IMOs Polar Code ignores environmental dangers of increased Arctic and Antarctic shipping
Washington, D.C. – Last week a sub-committee of the International Maritime Organization reached a preliminary agreement, known as the “Polar Code,” on mandatory environmental and safety measures governing shipping operations in Arctic and Antarctic waters. Unfortunately, the Polar Code neglects to address the looming danger of allowing non ice-strengthened and poorly prepared ships to operate in supposedly “ice-free” polar waters. Increased shipping activity in the Arctic and Antarctic poses significant new dangers to the polar environment, such as oil spills, black carbon emissions, untreated wastewater discharges, and the introduction of invasive species through ballast water and hull fouling.
The IMO’s final draft of the Polar Code sets rules for ocean-going vessels, including oil tankers, container ships and cruise ships whose crews are unaccustomed to voyaging in polar waters. But the draft makes the dangerous assumption that ships without special hull protection can operate unhindered by ice.
The carriage and use of “residual” heavy fuel oil — which contains, on average, 2,700 times more sulfur than fuel used in cars and trucks — is banned in Antarctic waters. The IMO, however, did not seriously consider the devastating ecological effects of an oil spill in the Arctic. The IMO also failed to address black carbon, now widely recognized as the second most important driver of climate change after carbon dioxide, and ballast water discharge.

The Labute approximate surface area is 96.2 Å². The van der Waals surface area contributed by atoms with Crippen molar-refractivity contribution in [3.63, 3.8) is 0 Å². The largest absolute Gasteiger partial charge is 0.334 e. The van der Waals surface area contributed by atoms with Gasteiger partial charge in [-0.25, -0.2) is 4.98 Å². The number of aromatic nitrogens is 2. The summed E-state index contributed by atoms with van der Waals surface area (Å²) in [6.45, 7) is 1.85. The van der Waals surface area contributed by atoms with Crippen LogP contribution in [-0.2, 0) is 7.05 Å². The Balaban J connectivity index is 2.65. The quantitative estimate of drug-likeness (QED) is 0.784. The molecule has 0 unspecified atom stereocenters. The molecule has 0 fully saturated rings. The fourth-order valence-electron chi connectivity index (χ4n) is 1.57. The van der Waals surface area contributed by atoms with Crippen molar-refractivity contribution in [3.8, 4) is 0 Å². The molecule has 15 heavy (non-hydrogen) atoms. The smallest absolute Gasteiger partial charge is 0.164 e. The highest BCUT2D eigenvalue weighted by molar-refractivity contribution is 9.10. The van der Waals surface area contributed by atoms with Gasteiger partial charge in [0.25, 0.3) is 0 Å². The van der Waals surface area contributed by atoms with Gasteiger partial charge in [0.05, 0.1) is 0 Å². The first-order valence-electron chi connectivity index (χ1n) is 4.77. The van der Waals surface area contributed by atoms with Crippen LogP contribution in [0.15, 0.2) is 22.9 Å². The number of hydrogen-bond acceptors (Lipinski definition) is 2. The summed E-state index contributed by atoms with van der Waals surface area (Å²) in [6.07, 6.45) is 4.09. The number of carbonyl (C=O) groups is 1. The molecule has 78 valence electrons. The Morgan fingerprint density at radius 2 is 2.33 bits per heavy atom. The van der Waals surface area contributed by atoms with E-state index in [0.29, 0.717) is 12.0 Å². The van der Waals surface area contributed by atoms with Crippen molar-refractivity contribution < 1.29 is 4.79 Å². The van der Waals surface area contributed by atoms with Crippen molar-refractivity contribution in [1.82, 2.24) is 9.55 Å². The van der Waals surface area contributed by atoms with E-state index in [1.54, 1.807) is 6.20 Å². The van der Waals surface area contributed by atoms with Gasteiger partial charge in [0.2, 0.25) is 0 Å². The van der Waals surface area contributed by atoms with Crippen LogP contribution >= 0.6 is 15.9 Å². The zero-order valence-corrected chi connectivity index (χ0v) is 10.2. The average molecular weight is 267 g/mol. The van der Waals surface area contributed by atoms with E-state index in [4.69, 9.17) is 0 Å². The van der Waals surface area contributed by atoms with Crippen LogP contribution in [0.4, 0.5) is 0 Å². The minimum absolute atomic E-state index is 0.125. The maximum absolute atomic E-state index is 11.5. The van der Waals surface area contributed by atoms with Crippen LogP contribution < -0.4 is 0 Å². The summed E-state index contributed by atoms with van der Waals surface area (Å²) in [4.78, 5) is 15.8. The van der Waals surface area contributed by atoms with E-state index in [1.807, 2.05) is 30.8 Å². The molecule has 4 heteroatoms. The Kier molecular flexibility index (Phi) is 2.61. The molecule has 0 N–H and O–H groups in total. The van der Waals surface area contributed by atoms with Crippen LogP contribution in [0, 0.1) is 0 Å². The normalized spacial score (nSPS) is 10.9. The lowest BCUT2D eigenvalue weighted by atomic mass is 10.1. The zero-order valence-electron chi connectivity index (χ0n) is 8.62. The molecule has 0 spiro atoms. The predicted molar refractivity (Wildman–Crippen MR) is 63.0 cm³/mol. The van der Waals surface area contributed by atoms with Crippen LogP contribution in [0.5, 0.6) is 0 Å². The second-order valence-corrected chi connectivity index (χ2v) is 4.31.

John Kaltenstein, Marine program manager at Friends of the Earth U.S., who attended the meeting, stated:
“The environmental provisions of the proposed Polar Code are paltry at best. After four years of negotiations at the IMO, the shipping and cruise industry has displayed a remarkable ability to defeat or impair nearly all of the Polar Code’s environmental measures, no matter how minor, while at the same time trumpeting the uniqueness and values of the Polar Regions. These areas are under threat from rapidly expanding polar shipping, but the environmental safeguards that one would expect in the final draft of the Polar Code are nowhere to be found.”
In 2013, the number of voyages on the Northern Sea Route in the Arctic increased by more than 54 percent compared to 2012 vessel traffic levels. Navigation in polar waters remains dangerous and highly unpredictable for even the best equipped ships — as the recent incidents involving the tanker Nordvik on the Northern Sea Route and the Akademik Shokalskiy in East Antarctica dramatically demonstrate.